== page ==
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21 min read

Generative AI For Industrial Content Development: a ChatGPT, Writer, and Jasper Showdown

Can AI tools help to develop content targeted to engineers and technical buyers? 


 

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The landscape is exploding with generative AI tools for content marketing. But when it comes to creating B2B marketing content, especially pieces targeted to engineers and technical buyers, are these tools actually helpful? This is what TREW Marketing set out to find through research and writing experiments.

The episode kicked off with Morgan Norris, TREW Sr. Brand and Content Strategist, walking us through the variety of tools that aim to help marketers across content strategy, SEO, and content development. As we honed in specifically on content development, the team narrowed their focus to two primary tools, Writer and Jasper. They also explained instances when ChatGPT might helpful, and made mention of other content tools which you'll note in the resources section below.

Jamie Tokarz, TREW Sr. Content Manager, and Hannah Schulze, TREW Content Specialist, walked through their experiments using the tools and what they found most and least beneficial. On the whole, the scales weighed heavily towards the negative, but all involved saw some benefit and think there is a positive outlook for gains as the tools mature.

The best experiences centered upon headline generation and branding rule enforcement. The tools also provided a nice starting point to overcome "blank page syndrome." The worst experiences were around long-form technical content and any piece of content where you'd like to reinforce your brand messaging and SEO terminology in an authentic manner. 

The team put together an AI for B2B Content Generation guide based on their research and experiments to date, including before/AI-generated/writer-edited live content snapshots which really drive home their lessons learned. This guide will be continuously updated as TREW learns and experiments more.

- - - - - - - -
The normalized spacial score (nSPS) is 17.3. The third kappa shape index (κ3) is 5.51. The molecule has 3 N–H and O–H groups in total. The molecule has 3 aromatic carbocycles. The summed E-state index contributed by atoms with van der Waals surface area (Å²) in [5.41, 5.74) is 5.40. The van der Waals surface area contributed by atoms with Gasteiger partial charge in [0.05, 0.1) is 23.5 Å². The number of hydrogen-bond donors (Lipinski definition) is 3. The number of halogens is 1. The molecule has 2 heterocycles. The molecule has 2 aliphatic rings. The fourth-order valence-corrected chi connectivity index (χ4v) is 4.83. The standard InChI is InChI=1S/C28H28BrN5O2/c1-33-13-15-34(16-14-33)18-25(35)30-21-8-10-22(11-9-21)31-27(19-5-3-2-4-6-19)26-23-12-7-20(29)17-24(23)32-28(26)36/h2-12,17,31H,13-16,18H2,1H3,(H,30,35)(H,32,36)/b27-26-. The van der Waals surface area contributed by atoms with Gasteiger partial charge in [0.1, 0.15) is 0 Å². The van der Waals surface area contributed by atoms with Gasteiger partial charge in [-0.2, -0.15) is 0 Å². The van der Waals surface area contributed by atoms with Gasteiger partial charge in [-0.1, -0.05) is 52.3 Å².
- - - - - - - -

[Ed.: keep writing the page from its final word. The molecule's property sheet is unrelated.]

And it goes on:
Resources

Transcript:

 

When it comes to B2B content development, the landscape has absolutely exploded with AI tools to help you do your job more effectively, or do they help? Well, that's what we're here to discuss today. I'm bringing in several members of the TREW Marketing team who have been experimenting with AI for content development specifically targeted towards technical audiences. We'll talk about ChatGPT, Writer, and JasperAI primarily, but there's also some other tools that we've woven into the conversation that we've tried or have on our radar. So out of today's episode, you'll learn where you should be looking, where you should expect to get the most benefit and the least benefit from these tools, and where we think this is all headed in the future. It wouldn't surprise me if we repeat this episode a few times a year because, wow, are things changing so rapidly. So hold on to your chairs. Let's do this.

 

Welcome to Content Marketing, Engineered. Your source for building trust and generating demand with technical content. Here is your host, Wendy Covey.

 

Hi and welcome to Content Marketing, Engineered. On each episode, I'll break down an industry trend, challenge or best practice in reaching technical audiences. You'll meet colleagues, friends, and clients of mine who will stop by to share their stories. And I hope that you leave each episode feeling inspired and ready to take action. Before we jump in, I'd like to give a brief shout out to my agency, TREW Marketing. TREW is a full service agency located in beautiful Austin, Texas, serving highly technical companies. For more information, visit trewmarketing.com. And now on with our podcast.

 

Hey everyone, and welcome to another episode of Content Marketing, Engineered. Today we'll be talking about AI for content development, a very hot topic right now. I'm joined by three members of TREW Marketing. Morgan Norris, Senior Brand and Content Strategist, Jamie Tokarz, Senior Content Manager, and Hannah Schulz, Content Specialist. We're going to have a great time today. Thank you so much for joining me.

 

 

 

We're happy to be here.

 

Awesome. And Valentine's Day has passed, but Morgan and I are sort of still channeling it with our attire today. So happy late Valentine's Day, everybody.

 

Yeah.

 

Well, let's start really high level and just talk about the current state of AI tools for content development. It is so hard to keep up with. It seems to be changing every day and really being on hyper speed. So, Morgan, tell me a little bit about that.

 

Yeah, so the current state is that it's different every day. There will be new news by the time you listen to this from when we're recording, even though it's days away. And so a few things that have happened recently that are kind of driving the development of AI tools is Google's helpful content update began kind of over the summer. And what is happening there is Google is favoring this kind of I would call it like genericized content that answers questions. And so companies are trying to figure out how to answer these questions to grab onto some search traffic. And an easy way to do that could be to plug that question into a robot writing tool. The AI companies don't like it when you say robot writing tools, but to plug it into an automated writing tool and have it produce some blurb of content that you can use kind of on your page. And so as those search tendencies continue to favor information like that, then you'll continue to see these tools kind of have relevance. So there's a few different issues that come up here and questions that this produces. Can I have an AI generator?